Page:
A wide-ranging new survey reveals that 42% of LGBT+ graduates are out by the time they get into employment, 54% of LGBT+ graduates think inclusivity programmes in the workplace are important and LGBT+ students are 60% more likely to hear discriminatory remarks than non-LGBT+ students
Over two-fifths of LGBT+ graduates are out by the time they get into employment, according to new research that looks at LGBT+ identities and experiences in higher education and employment. The research, which is the largest of its kind and polled over 4,000 students and graduates, was commissioned by Clifford Chance, Deutsche Bank, the University of York and National Student Pride (NSP) to coincide with National Coming Out Day.
Coming Out and Wellbeing
Despite the long-held belief that people are more likely to come out during university, 42% of LGBT+ graduates are out by the time they get into employment, compared to only 38% of LGBT+ students who are out at university. Despite these positive findings, almost twice as many non-LGBT+ graduates (80%) and students (93%) were open about their sexuality.
There is a clear correlation between being open about one’s sexuality and wellbeing in the workplace. 39% of LGBT+ graduates who shared their gender identity and sexuality with everyone said that their wellbeing had improved, compared to 25% who said that their well-being got better despite not sharing their gender identity and sexuality with everyone. The inverse is also true with 11% more LGBT+ graduates reporting that their well-being got worse if they didn’t share their gender identity and sexuality with everyone (38%), compared to those that did (27%).
All Employees Value Diversity and Inclusion Initiatives
This increase in wellbeing can be attributed to more diverse and inclusive workplace environments, with two in three students (66%) and one in two graduates (48%) saying that ‘diverse and inclusive’ environments were important when applying to current or future workplaces.
Unsurprisingly, this was of more importance to LGBT+ people, with 73% of LGBT+ students and 54% of LGBT+ graduates placing importance on inclusivity in the workplace. A majority of LGBT+ (50%) and non-LGBT+ (46%) people thought that creating and promoting internal support networks was the most effective way that an employer could demonstrate a commitment to developing a diverse and inclusive environment.
Clifford Chance’s Global Head of Inclusion, Tiernan Brady, comments: “The research clearly shows that when LGBT+ people feel safe and confident enough to be open about themselves they have better outcomes. Sadly, it also tells us that only half of our LGBT+ colleagues feel they can do so and that unacceptably high levels of verbal abuse are still the reality for LGBT+ people. As a country we may have changed the rules, but it is clear we have not fully changed the culture or the lived reality that LGBT+ people experience. If we are to deliver equality of opportunity, aspiration and experience for LGBT+ people then employers still have a lot of work to do on supporting, promoting visibility and stamping out homophobia, biphobia and transphobia. This research presents an essential starting point for all employers who want to make that a reality. We have to be prepared to become champions and campaigners for the values we say we believe in.”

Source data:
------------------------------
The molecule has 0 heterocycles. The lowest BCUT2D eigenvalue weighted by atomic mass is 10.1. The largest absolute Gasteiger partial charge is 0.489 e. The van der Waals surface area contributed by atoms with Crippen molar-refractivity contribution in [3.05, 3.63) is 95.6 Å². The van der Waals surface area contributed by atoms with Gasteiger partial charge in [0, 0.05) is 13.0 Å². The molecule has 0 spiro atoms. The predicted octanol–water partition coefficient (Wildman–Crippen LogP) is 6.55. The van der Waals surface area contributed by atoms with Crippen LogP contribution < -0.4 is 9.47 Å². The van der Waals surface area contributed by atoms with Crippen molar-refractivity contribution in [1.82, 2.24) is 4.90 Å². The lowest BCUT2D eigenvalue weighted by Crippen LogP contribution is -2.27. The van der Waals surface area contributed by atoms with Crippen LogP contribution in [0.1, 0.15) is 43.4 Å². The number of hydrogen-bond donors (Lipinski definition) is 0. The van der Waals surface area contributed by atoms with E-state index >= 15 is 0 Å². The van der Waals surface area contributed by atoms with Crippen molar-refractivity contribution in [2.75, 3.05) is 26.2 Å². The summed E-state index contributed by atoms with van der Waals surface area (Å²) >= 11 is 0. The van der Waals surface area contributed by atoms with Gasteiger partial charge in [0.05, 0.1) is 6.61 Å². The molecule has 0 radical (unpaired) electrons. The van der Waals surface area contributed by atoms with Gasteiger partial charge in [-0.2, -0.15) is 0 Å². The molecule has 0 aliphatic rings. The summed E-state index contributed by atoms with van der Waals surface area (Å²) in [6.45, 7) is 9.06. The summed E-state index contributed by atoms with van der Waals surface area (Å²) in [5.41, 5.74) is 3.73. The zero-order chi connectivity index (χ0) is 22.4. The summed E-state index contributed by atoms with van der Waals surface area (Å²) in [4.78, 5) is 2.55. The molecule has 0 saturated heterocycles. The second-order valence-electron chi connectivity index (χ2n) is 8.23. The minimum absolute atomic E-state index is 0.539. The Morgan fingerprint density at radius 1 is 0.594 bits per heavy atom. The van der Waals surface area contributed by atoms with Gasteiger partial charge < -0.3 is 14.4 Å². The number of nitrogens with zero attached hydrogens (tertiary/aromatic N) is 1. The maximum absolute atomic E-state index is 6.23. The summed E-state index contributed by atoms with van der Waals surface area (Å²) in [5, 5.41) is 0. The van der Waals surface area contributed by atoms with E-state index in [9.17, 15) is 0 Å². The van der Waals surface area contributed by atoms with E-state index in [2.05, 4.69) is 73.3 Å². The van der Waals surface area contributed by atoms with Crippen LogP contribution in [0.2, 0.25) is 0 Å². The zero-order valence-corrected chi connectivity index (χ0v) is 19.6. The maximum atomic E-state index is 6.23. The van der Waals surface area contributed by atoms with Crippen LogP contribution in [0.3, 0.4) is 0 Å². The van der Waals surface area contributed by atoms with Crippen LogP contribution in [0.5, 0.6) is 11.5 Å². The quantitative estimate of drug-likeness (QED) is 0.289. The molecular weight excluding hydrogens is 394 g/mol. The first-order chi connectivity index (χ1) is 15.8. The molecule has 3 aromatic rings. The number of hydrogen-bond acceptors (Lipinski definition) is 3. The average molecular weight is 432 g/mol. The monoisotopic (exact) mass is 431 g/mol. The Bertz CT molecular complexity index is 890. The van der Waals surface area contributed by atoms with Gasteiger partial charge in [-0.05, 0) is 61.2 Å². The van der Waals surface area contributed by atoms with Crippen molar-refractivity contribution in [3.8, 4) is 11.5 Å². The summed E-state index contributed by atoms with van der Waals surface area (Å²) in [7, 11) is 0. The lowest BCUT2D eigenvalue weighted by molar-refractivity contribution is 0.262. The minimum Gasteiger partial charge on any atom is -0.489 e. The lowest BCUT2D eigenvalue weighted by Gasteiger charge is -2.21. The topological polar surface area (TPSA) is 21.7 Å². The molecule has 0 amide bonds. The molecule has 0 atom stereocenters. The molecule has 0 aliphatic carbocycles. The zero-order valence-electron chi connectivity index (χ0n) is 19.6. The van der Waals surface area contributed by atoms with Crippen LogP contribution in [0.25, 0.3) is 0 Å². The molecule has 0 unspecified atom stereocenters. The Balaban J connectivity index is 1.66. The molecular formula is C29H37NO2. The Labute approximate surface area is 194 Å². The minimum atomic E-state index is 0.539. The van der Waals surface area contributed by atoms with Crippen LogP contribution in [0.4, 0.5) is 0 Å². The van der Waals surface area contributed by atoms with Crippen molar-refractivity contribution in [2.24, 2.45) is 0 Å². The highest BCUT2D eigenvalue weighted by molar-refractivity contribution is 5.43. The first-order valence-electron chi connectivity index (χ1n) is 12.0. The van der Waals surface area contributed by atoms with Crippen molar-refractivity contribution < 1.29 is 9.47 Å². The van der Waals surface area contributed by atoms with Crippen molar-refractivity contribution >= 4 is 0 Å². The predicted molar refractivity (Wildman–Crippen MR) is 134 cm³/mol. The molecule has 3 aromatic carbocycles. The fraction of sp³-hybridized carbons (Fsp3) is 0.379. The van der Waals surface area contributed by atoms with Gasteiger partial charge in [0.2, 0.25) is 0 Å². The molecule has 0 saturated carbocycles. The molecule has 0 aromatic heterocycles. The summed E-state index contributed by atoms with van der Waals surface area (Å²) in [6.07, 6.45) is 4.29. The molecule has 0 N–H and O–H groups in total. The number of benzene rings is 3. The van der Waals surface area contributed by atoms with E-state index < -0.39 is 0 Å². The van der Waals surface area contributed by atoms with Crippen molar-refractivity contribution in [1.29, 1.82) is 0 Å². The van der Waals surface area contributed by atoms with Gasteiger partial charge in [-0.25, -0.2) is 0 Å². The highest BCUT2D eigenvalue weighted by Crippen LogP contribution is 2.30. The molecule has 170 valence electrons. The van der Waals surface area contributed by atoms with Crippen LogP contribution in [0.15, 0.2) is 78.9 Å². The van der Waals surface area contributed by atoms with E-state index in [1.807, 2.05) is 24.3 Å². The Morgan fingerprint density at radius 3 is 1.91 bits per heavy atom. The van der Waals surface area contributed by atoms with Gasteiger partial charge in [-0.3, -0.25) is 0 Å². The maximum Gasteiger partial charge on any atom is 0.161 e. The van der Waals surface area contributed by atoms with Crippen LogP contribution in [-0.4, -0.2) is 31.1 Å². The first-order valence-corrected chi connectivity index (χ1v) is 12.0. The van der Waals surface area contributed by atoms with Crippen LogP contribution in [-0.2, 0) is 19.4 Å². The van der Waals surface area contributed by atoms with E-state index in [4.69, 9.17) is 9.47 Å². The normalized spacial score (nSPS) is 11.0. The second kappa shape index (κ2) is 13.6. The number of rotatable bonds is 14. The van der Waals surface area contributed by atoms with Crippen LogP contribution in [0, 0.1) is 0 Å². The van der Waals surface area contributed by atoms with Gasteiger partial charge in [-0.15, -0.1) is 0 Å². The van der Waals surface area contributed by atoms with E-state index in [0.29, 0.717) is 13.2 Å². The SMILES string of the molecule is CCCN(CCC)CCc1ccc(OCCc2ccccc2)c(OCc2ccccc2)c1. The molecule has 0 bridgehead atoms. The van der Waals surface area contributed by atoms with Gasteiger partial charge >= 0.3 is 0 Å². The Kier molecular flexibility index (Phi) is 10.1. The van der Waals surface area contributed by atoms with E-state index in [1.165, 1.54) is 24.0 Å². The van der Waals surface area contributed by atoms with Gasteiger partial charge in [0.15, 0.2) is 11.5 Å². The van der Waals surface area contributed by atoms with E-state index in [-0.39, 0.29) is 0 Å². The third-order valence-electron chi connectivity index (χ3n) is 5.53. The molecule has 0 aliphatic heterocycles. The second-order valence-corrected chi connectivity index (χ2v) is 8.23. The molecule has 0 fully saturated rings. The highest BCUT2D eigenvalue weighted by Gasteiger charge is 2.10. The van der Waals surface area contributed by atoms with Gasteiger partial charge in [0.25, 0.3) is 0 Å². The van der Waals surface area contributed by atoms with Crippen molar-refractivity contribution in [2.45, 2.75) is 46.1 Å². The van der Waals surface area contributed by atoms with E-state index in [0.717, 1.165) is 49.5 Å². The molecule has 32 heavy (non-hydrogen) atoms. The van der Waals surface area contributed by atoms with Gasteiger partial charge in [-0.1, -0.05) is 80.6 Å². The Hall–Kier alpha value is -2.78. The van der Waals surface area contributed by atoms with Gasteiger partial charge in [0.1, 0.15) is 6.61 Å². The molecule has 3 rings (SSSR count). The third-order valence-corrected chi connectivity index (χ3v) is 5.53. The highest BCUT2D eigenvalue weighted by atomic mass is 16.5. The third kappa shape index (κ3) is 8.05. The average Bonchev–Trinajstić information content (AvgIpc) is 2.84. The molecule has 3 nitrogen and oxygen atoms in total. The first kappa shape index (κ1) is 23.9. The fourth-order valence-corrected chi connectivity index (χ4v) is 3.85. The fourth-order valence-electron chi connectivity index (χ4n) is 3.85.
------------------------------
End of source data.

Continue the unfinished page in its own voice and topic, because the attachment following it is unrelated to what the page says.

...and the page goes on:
Maria Ayaz, Head of Equality and Diversity at the University of York adds: “This is the largest piece of research conducted in collaboration with employers on the wellbeing and experiences of LGBT+ students and graduates and clearly shows there are still significant societal, institutional and cultural challenges to overcome. The research shows the importance of having the right support services in place to ensure students and graduates feel included and a part of the environment they choose to study or work. There is an opportunity for collaboration between universities and employers to provide better guidance for LGBT+ students when making career choices. The toolkits for employers and universities should help provide a strong foundation to enhance LGBT+ students’ well-being and employment prospects.”
Stuart Lewis, Deutsche Bank’s Chief Risk Officer and Member of the Management Board, says: “As we continue to work to deliver an unequivocally open, inclusive and equal environment, we welcome research that enables us to better understand how to support our LGBT+ colleagues in the workplace. While progress has been made, some of the findings are troubling; two in three LGBT+ students report experiencing discrimination and rates of homelessness and poor mental wellbeing are high for young LGBT+ people. We hope the study raises awareness of this important topic, and prompts action within companies to further build diverse and inclusive workplaces.”
Intersectional Barriers To Coming Out
Despite the wellbeing benefits of being open about one’s sexuality, there are still many barriers to coming out, with LGBT+ students (64%) 60% more likely to hear discriminatory remarks on a daily, weekly and monthly basis than non-LGBT+ students (40%).
BAME LGBT+ people might be more hesitant to come out due to the cultural pressures put on them by their respective ethnic communities. Where BAME LGBT+ and non-BAME LGBT+ people are equally as likely to be open about their sexuality, discrimination is still a factor.